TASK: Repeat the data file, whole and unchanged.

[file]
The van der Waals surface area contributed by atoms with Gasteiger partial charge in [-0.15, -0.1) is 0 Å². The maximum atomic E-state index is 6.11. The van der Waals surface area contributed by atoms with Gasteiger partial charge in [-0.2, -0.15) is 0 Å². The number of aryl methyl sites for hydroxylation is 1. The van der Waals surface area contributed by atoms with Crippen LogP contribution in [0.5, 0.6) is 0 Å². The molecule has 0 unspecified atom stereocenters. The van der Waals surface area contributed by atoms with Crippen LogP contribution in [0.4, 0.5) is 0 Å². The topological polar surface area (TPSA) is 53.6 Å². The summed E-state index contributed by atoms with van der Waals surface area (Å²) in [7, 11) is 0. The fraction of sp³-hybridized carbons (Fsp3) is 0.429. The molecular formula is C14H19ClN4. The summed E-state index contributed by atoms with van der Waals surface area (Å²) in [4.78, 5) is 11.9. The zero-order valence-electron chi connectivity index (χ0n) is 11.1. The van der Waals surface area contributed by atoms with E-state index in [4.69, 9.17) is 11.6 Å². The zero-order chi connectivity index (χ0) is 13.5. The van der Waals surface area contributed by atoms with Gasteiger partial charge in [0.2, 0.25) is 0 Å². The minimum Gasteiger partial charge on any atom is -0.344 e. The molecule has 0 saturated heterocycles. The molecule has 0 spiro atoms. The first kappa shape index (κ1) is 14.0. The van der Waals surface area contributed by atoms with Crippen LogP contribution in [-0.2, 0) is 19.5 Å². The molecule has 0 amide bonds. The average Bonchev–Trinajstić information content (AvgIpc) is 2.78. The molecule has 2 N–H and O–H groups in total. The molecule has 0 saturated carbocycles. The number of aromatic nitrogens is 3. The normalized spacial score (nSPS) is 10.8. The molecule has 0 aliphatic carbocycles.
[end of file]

The van der Waals surface area contributed by atoms with Gasteiger partial charge in [-0.15, -0.1) is 0 Å². The maximum atomic E-state index is 6.11. The van der Waals surface area contributed by atoms with Gasteiger partial charge in [-0.2, -0.15) is 0 Å². The number of aryl methyl sites for hydroxylation is 1. The van der Waals surface area contributed by atoms with Crippen LogP contribution in [0.5, 0.6) is 0 Å². The molecule has 0 unspecified atom stereocenters. The van der Waals surface area contributed by atoms with Crippen LogP contribution in [0.4, 0.5) is 0 Å². The topological polar surface area (TPSA) is 53.6 Å². The summed E-state index contributed by atoms with van der Waals surface area (Å²) in [7, 11) is 0. The fraction of sp³-hybridized carbons (Fsp3) is 0.429. The molecular formula is C14H19ClN4. The summed E-state index contributed by atoms with van der Waals surface area (Å²) in [4.78, 5) is 11.9. The zero-order valence-electron chi connectivity index (χ0n) is 11.1. The van der Waals surface area contributed by atoms with E-state index in [4.69, 9.17) is 11.6 Å². The zero-order chi connectivity index (χ0) is 13.5. The van der Waals surface area contributed by atoms with Gasteiger partial charge in [0.2, 0.25) is 0 Å². The minimum Gasteiger partial charge on any atom is -0.344 e. The molecule has 0 saturated heterocycles. The molecule has 0 spiro atoms. The first kappa shape index (κ1) is 14.0. The van der Waals surface area contributed by atoms with Crippen LogP contribution in [-0.2, 0) is 19.5 Å². The molecule has 0 amide bonds. The average Bonchev–Trinajstić information content (AvgIpc) is 2.78. The molecule has 2 N–H and O–H groups in total. The molecule has 0 saturated carbocycles. The number of aromatic nitrogens is 3. The normalized spacial score (nSPS) is 10.8. The molecule has 0 aliphatic carbocycles.